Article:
FMCSA Finalizes More Flexible HOS Rules for Drivers
On Thursday, the Federal Motor Carrier Safety Administration (FMCSA) made the highly anticipated announcement that they have finalized the new 2020 rules for Hours of Service (HOS), granting drivers greater flexibility on debated issues including 30-minute breaks, off-duty splits, adverse weather, and short-haul exemptions.
The HOS, which are federal regulations intended to improve highway safety by limiting how many hours commercial drivers are allowed to drive and remain on duty, were updated after previous rulings drew scrutiny for being what many in the industry considered unreasonably rigid.
Speaking on the changes, U.S. Transportation Secretary Elaine L. Chao said, “America’s truckers are doing a heroic job keeping our supply chains open during this unprecedented time and these rules will provide them greater flexibility to keep America moving.”
The update comes after a lengthy period in which the public were invited to share comments on what changes they felt would benefit commercial drivers while continuing to promote highway safety. The FMCSA received over 8,000 comments pushing for improved flexibility for drivers.
“The Department of Transportation and the Trump Administration listened directly to the concerns of truckers seeking rules that are safer and have more flexibility—and we have acted. These updated hours of service rules are based on the thousands of comments we received from the American people. These reforms will improve safety on America’s roadways and strengthen the nation’s motor carrier industry,” stated FMCSA Acting Administrator Jim Mullen.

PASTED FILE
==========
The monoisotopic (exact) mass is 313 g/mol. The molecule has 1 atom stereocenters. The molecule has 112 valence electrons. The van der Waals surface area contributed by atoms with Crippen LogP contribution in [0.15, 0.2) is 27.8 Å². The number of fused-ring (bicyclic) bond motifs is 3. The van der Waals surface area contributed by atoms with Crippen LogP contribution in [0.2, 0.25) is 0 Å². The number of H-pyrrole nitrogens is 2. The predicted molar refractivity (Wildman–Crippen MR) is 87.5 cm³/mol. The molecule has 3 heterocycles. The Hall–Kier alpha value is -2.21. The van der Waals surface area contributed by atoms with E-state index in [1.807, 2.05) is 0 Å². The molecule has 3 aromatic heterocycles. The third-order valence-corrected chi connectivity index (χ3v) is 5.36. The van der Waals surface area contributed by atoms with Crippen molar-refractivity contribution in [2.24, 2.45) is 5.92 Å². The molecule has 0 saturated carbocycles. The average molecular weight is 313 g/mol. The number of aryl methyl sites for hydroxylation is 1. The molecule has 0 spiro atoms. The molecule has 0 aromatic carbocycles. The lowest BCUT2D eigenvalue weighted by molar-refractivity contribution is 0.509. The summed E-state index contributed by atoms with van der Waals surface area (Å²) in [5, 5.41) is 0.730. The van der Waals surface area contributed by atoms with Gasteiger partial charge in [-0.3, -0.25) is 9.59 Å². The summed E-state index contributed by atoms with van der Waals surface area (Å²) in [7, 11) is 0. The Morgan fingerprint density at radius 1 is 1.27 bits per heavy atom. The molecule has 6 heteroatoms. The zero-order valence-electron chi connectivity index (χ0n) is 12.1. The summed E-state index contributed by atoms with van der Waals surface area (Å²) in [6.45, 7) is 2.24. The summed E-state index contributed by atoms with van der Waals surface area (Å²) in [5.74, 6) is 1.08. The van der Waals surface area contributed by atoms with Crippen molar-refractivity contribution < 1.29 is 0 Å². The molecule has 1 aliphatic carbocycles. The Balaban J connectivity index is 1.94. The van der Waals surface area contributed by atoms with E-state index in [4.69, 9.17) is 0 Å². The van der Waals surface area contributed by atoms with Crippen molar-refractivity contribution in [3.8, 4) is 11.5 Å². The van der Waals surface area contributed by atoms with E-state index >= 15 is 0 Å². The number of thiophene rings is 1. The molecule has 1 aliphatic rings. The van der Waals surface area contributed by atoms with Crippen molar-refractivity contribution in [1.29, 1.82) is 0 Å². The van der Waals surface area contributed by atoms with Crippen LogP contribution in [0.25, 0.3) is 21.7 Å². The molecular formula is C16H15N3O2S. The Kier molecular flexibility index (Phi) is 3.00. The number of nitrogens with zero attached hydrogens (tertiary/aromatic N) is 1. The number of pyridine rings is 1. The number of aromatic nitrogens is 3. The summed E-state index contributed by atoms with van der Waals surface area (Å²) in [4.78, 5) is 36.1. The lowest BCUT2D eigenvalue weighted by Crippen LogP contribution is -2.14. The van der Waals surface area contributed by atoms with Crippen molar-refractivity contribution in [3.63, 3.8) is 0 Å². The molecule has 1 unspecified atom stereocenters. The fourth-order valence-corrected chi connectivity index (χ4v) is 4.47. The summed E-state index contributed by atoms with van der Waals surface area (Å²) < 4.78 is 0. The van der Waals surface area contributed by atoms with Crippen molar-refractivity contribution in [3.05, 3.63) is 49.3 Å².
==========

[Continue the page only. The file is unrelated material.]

2020 HOS Rule Changes
Changes to previous HOS requirements include the following:
Old Ruling: Drivers are required to take a 30-minute break while off duty within their first eight hours on duty.
2020 Update: Drivers are permitted to take a 30-minute break while on duty and not driving within their first eight hours of drive time.
Old Ruling: Drivers can divide their 10-hour off-duty time into an eight-hour/two-hour split, with the shorter split counting against the 14-hour on-duty time.
2020 Update: Drivers can opt for the 8/2 split, or a 7/3 split. Neither shift counts against the 14-hour on-duty time.
Old Ruling: Drivers can increase their 11-hour drive time by two hours for bad weather conditions, but not their 14-hour on-duty clock.
2020 Update: Drivers can increase their 11-hour drive time and their 14-hour on duty clock by two hours for bad weather conditions, totaling 13 hours of drive time and 16 hours on duty.
Old Ruling: Drivers don’t have to maintain duty status records when operating within 100 air-miles of their base, and are limited to a 12-hours on-duty.
2020 Update: Drivers don’t have to maintain duty status records when operating within 150 air-miles of their base, and are limited to a 14-hours on-duty.
Publication of the final rule is anticipated in the Federal Register next week and will go into effect 120 days following publication.